Craft Recordings announces the relaunch of Original Jazz Classics – the acclaimed reissue series that faithfully presented more than 850 memorable jazz albums over three decades. Original Jazz Classics will relaunch with two of its foundational releases: the seminal Workin' With the Miles Davis Quintet on April 28 followed by Thelonious Monk with John Coltrane on May 26. Both albums have been cut from the original master tapes ( AAA ) by Kevin Gray at Cohearent Audio. Each LP is pressed on 180-gram vinyl at RTI and housed in a replica of its original tip-on jacket.
First launched in 1982 under Fantasy Records, the imprint served as a home for the label's impressive jazz catalog – which had grown to include thousands of celebrated titles from Prestige, Galaxy, Milestone, Riverside, Debut, Contemporary, Jazzland, and Pablo. Fantasy also had its own place in jazz history, beginning in 1949 with its very first signing, Dave Brubeck. The Bay Area label was also home to the likes of Cal Tjader, Gerry Mulligan, and Vince Guaraldi. In the '80s and '90s, Original Jazz Classics became the go-to imprint for jazz reissues on vinyl, CD and cassette. Its extensive catalog not only boasted some of the most important albums ever recorded, but also long-out-of-print favorites – all of which featured original cover art and liner notes, as well as superior audio. Original OJC vinyl pressings are still praised and much sought after by jazz fans and audiophiles alike, who have gone to great lengths to document and share how to find the best-sounding pressings. However, with the relaunch of Original Jazz Classics, there is no need to search any longer.
Culled from Miles Davis' storied Prestige sessions with Rudy Van Gelder, 1960's Workin' With the Miles Davis Quintet captures Miles Davis and his First Great Quintet at their peak. Assembled in 1955, the all-star line-up showcased the talents of Red Garland (piano), Paul Chambers ( Bass) , and Philly Joe Jones ( Drums ). Replacing Sonny Rollins on the tenor sax was a relatively unknown musician, named John Coltrane. For the two-year period that they were together, the quintet became the defining hard bop group, while their standing engagement at New York's Café Bohemia was the hottest show in town. Between November 1955 and October 1956, the group recreated the magic of their live shows with three marathon sessions, which resulted in five exceptional albums for Prestige: Miles: The New Miles Davis Quintet ( 1956 ), Cookin' ( 1957 ), Relaxin' ( 1958 ), Workin' ( 1960 ), and Steamin' ( 1961 ).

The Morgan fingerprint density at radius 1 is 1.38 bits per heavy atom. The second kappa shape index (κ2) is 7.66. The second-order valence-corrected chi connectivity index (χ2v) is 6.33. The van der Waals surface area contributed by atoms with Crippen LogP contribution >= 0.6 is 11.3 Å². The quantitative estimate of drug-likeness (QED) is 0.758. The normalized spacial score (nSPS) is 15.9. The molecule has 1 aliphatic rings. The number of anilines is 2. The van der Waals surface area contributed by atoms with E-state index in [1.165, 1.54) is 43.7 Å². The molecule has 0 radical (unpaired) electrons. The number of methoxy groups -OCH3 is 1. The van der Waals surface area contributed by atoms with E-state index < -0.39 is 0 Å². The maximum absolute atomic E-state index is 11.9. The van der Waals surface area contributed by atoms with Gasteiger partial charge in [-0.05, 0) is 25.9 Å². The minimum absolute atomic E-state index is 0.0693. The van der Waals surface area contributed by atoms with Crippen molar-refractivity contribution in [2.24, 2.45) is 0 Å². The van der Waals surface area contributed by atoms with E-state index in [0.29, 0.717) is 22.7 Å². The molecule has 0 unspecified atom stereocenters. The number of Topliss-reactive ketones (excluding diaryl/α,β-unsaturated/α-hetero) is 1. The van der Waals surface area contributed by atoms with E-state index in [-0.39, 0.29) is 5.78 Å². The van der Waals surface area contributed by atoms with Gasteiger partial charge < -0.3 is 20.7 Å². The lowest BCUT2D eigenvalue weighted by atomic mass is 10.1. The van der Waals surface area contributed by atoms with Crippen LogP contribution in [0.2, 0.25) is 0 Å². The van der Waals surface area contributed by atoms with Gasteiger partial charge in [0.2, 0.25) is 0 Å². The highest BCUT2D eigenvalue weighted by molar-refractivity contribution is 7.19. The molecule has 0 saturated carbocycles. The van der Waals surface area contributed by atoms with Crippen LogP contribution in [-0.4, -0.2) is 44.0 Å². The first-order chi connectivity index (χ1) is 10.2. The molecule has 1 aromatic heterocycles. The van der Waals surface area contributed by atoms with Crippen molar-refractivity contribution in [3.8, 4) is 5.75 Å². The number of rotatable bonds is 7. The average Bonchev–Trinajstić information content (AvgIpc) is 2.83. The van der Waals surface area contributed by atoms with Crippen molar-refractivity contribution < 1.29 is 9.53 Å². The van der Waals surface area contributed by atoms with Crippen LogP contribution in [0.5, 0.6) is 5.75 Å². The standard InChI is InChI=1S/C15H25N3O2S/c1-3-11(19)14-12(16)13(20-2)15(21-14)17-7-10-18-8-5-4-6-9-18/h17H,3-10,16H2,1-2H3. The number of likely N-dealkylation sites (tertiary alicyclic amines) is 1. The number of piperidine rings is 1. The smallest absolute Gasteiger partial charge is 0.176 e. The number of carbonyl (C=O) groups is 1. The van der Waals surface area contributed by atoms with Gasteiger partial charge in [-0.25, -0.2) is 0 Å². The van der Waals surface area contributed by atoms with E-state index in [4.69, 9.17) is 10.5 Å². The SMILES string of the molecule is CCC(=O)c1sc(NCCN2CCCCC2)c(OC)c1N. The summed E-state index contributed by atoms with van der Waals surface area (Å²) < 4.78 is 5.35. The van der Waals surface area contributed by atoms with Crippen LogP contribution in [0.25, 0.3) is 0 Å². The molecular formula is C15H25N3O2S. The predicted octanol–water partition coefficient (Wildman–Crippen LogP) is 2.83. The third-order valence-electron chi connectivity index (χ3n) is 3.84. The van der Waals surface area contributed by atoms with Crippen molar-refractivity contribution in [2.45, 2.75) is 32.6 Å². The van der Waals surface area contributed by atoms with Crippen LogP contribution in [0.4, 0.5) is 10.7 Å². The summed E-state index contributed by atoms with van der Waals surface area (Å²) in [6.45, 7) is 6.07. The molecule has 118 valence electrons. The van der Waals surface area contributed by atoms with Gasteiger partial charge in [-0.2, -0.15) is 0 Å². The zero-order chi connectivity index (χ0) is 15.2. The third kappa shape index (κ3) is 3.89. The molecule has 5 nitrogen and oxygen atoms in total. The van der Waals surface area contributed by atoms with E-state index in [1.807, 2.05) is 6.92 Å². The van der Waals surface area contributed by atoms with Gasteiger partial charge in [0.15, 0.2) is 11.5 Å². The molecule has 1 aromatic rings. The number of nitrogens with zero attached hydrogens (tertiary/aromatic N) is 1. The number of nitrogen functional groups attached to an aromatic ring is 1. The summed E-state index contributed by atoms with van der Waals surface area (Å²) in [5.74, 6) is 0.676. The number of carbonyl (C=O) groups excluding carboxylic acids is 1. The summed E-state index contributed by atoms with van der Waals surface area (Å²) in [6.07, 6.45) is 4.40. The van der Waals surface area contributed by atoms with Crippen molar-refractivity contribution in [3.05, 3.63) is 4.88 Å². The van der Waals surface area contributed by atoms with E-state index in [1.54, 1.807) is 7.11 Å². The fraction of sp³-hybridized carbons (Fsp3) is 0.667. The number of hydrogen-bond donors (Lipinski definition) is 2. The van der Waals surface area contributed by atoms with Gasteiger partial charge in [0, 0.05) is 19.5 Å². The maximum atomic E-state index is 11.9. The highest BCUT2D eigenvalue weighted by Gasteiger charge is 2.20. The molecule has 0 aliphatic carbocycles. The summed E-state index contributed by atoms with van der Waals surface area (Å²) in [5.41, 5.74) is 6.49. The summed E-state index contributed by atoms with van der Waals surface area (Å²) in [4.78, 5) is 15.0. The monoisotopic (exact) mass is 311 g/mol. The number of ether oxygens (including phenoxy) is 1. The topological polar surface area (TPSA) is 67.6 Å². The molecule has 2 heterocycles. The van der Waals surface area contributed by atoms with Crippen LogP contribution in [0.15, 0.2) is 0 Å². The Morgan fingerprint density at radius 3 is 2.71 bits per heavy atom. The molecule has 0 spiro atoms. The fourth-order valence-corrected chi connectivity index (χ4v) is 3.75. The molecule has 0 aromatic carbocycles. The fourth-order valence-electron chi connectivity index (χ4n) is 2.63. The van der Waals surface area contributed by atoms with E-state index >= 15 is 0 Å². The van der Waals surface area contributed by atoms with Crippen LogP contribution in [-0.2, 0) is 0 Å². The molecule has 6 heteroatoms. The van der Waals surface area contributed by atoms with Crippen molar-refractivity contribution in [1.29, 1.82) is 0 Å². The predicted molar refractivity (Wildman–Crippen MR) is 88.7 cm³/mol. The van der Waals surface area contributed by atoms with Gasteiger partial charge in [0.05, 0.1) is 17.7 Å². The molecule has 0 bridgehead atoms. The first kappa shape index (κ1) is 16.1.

From poignant balladry to uptempo numbers, Workin' offers a range of moods and material, including standards (Richard Rodgers' "It Never Entered My Mind," Dave Brubeck's "In Your Own Sweet Way"), originals (Davis' "Four" and Coltrane's "Trane's Blues" among them), and a trio number – Ahmad Jamal's "Ahmad's Blues." Throughout, there's a palpable sense of immediacy, as the deft interplay between the musicians takes center stage: from the excitement of a young John Coltrane to the informed, melodic swing of Red Garland; the tremendous snap and pop of the rhythm section; and Miles' intense swing.
To add additional context to the importance of these Prestige sessions, the esteemed music historian Bob Blumenthal writes, "Davis understood the potential of the new, longer 12" album format, and used it to create definitive performances...The key was contrast, which began with the juxtaposition of Davis' concision, Coltrane's complexity, and Garland's sparkle; extended to the textural variety the rhythm section provided each soloist; and was capped by the distinctive range of the band's repertoire."
Miles Davis, trumpet
John Coltrane, tenor saxophone
Red Garland, piano
Paul Chambers, bass
Philly Joe Jones, drums